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Dog Star

G'day from a new member

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G'day all.

Have just joined as a new member and I thought I'd introduce myself.

Been into astronomy seriously for just over 18 months as a result of my younger brother giving me a set of 20x80 nokkies and showing me Saturn through his scope.

Recently bought a 12" GSO dob and have been having all sorts of fine experiences with that.

Have been a resident of Alice Springs for 11 years and although I'm a quick and enthusiastic learner, there's still heaps more for me to learn; hence my presence here.

Like the site very much so far but still learning my way around.

Interests include astronomy, photography, music, sci-fi, bushwalking dogs and alternate (or ancient) philosophy.

Anyone keen for a yarn?

Regards, Phil. (Dog Star)

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G'day Phil,

Welcome to the site.

It wouldn't be hard to find some amazingly dark skies out there in Alice Springs I imagine. I also think the dry air would help provide great views of the heavens.

What is alternate philosophy?

Cheers

Ray

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Hi Phil

Welcome! A 12" dob, not a bad way to start in the hobby!

I have found this to be a great site for general info and chit chatting - I am sure you will find it very useful and the members very helpful.

What has been your most memorable target with your dob? With your skies you probably have many.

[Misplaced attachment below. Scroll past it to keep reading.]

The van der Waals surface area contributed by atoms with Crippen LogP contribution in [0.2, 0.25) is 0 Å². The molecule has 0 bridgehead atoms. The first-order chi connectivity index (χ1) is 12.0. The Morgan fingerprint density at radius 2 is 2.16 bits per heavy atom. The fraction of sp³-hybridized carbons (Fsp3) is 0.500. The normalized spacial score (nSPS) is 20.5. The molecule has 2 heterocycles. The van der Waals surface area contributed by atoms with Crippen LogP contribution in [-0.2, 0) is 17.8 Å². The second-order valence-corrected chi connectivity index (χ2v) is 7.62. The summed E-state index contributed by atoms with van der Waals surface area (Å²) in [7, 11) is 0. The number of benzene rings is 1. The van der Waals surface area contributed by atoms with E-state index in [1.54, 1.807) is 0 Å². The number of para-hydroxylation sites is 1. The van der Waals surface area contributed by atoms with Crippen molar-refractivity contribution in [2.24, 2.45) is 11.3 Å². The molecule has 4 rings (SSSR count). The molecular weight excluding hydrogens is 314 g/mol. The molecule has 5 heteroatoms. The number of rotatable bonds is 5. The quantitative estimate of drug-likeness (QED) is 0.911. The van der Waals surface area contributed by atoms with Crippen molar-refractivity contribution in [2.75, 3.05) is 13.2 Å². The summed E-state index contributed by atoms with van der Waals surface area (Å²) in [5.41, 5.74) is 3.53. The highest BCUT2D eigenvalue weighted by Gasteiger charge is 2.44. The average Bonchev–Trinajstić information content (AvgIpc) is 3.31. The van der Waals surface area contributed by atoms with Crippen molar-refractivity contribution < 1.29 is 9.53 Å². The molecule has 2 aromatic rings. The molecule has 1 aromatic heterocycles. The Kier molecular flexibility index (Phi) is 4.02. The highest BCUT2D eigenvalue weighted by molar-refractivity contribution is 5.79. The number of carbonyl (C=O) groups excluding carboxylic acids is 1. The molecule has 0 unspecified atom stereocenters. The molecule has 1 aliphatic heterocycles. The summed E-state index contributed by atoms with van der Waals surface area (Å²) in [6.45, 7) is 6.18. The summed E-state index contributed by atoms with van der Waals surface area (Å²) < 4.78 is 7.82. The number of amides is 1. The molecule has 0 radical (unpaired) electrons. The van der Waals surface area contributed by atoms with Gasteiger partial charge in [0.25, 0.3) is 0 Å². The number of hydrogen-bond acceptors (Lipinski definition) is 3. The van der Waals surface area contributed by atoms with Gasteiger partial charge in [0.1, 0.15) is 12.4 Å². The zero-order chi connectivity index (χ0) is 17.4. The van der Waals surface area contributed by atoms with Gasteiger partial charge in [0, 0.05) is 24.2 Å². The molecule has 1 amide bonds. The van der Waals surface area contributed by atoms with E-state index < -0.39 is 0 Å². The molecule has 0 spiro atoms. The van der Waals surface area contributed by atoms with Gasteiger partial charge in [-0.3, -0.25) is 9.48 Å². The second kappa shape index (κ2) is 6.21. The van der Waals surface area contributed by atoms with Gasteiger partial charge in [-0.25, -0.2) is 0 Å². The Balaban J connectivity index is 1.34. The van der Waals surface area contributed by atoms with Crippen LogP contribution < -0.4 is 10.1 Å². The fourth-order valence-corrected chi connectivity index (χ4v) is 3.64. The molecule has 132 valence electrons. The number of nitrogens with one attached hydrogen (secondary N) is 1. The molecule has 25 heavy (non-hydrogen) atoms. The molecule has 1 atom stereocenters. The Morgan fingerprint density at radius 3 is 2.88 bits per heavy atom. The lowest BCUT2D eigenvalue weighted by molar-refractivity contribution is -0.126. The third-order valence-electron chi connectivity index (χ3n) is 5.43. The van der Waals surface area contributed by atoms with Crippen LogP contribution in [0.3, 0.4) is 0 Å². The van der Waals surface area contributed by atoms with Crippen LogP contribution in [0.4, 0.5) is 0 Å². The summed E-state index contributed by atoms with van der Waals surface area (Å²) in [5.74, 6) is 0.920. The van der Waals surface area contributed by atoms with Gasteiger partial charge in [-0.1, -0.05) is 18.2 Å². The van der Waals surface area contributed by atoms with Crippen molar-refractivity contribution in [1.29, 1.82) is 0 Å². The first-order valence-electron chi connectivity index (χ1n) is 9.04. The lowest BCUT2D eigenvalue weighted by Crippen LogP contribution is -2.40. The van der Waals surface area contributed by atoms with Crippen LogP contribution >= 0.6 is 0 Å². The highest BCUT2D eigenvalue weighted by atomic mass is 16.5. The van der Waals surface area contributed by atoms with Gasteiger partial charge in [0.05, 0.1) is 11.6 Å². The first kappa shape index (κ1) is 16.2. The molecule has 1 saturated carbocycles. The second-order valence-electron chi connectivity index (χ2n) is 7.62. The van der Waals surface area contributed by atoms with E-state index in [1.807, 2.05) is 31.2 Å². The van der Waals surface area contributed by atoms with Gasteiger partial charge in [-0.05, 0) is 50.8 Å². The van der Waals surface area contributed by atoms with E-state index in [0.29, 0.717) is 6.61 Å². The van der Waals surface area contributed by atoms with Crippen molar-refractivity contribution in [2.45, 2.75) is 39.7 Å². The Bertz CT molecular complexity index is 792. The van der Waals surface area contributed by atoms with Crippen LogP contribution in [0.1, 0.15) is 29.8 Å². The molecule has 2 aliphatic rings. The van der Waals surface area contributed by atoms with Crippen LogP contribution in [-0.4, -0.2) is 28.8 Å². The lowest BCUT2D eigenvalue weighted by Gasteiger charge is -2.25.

See ya

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Welcome to the site mate.

Gee , a 12 in to start of with ......hmmm..WELL DONE!!

You must have got some serious brownie points with the missus for a first scope .:biggrin:

You should find this a interesting site, full of good information and great humour.

Cheers

Patrick

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G'day Phil,

Welcome to the site.

It wouldn't be hard to find some amazingly dark skies out there in Alice Springs I imagine. I also think the dry air would help provide great views of the heavens.

What is alternate philosophy?

Cheers

Ray

G'day Ray and thanks for the welcome.

Dark skies and dry air-Yes! The skies out here shine like diamonds some nights with crystal clarity. Mind you, I was surprised at just how much I'm still at the mercy of the jet stream sometimes. The stars can shine with incredible clarity but putting your eye to the eye piece will often show a very wavering image. At least I think it's the jet stream; maybe I don't give the mirror time to cool down before I start a viewing session. I've got a GSO with a cooling fan fitted but I've been told that a mirror will almost always be a couple of degrees warmer than the ambient temp, so maybe I'm just a little impatient.:noob: